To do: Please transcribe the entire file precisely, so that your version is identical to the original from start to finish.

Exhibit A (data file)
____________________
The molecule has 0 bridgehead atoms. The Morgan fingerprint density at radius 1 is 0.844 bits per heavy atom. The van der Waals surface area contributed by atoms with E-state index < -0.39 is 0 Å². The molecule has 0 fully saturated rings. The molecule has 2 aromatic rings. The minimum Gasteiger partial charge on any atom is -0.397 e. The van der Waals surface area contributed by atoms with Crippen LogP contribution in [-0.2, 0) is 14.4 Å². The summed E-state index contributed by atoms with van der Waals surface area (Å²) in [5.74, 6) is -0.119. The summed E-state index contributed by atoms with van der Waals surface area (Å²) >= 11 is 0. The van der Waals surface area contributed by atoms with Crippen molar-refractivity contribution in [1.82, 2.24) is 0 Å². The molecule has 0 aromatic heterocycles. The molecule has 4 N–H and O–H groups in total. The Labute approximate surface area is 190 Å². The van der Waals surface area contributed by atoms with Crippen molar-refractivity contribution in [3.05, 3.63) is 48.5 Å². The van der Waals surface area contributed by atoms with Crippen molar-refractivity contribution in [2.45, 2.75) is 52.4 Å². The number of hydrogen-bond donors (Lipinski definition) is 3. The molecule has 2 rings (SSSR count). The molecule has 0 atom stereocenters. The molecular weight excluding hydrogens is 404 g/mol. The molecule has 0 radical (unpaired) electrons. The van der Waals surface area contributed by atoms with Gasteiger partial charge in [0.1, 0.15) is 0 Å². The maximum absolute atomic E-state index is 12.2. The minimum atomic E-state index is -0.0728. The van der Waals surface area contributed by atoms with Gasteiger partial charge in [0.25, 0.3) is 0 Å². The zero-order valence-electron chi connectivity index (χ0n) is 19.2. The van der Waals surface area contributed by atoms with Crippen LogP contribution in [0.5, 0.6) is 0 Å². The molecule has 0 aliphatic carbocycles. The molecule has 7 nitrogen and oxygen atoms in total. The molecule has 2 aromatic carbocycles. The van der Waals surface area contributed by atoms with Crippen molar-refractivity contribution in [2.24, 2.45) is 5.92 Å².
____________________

The molecule has 0 bridgehead atoms. The Morgan fingerprint density at radius 1 is 0.844 bits per heavy atom. The van der Waals surface area contributed by atoms with E-state index < -0.39 is 0 Å². The molecule has 0 fully saturated rings. The molecule has 2 aromatic rings. The minimum Gasteiger partial charge on any atom is -0.397 e. The van der Waals surface area contributed by atoms with Crippen LogP contribution in [-0.2, 0) is 14.4 Å². The summed E-state index contributed by atoms with van der Waals surface area (Å²) in [5.74, 6) is -0.119. The summed E-state index contributed by atoms with van der Waals surface area (Å²) >= 11 is 0. The van der Waals surface area contributed by atoms with Crippen molar-refractivity contribution in [1.82, 2.24) is 0 Å². The molecule has 0 aromatic heterocycles. The molecule has 4 N–H and O–H groups in total. The Labute approximate surface area is 190 Å². The van der Waals surface area contributed by atoms with Crippen molar-refractivity contribution in [3.05, 3.63) is 48.5 Å². The van der Waals surface area contributed by atoms with Crippen molar-refractivity contribution in [2.45, 2.75) is 52.4 Å². The number of hydrogen-bond donors (Lipinski definition) is 3. The molecule has 2 rings (SSSR count). The molecule has 0 atom stereocenters. The molecular weight excluding hydrogens is 404 g/mol. The molecule has 0 radical (unpaired) electrons. The van der Waals surface area contributed by atoms with Gasteiger partial charge in [0.1, 0.15) is 0 Å². The maximum absolute atomic E-state index is 12.2. The minimum atomic E-state index is -0.0728. The van der Waals surface area contributed by atoms with Gasteiger partial charge in [0.25, 0.3) is 0 Å². The zero-order valence-electron chi connectivity index (χ0n) is 19.2. The van der Waals surface area contributed by atoms with Crippen LogP contribution in [0.5, 0.6) is 0 Å². The molecule has 0 aliphatic carbocycles. The molecule has 7 nitrogen and oxygen atoms in total. The molecule has 2 aromatic carbocycles. The van der Waals surface area contributed by atoms with Crippen molar-refractivity contribution in [2.24, 2.45) is 5.92 Å².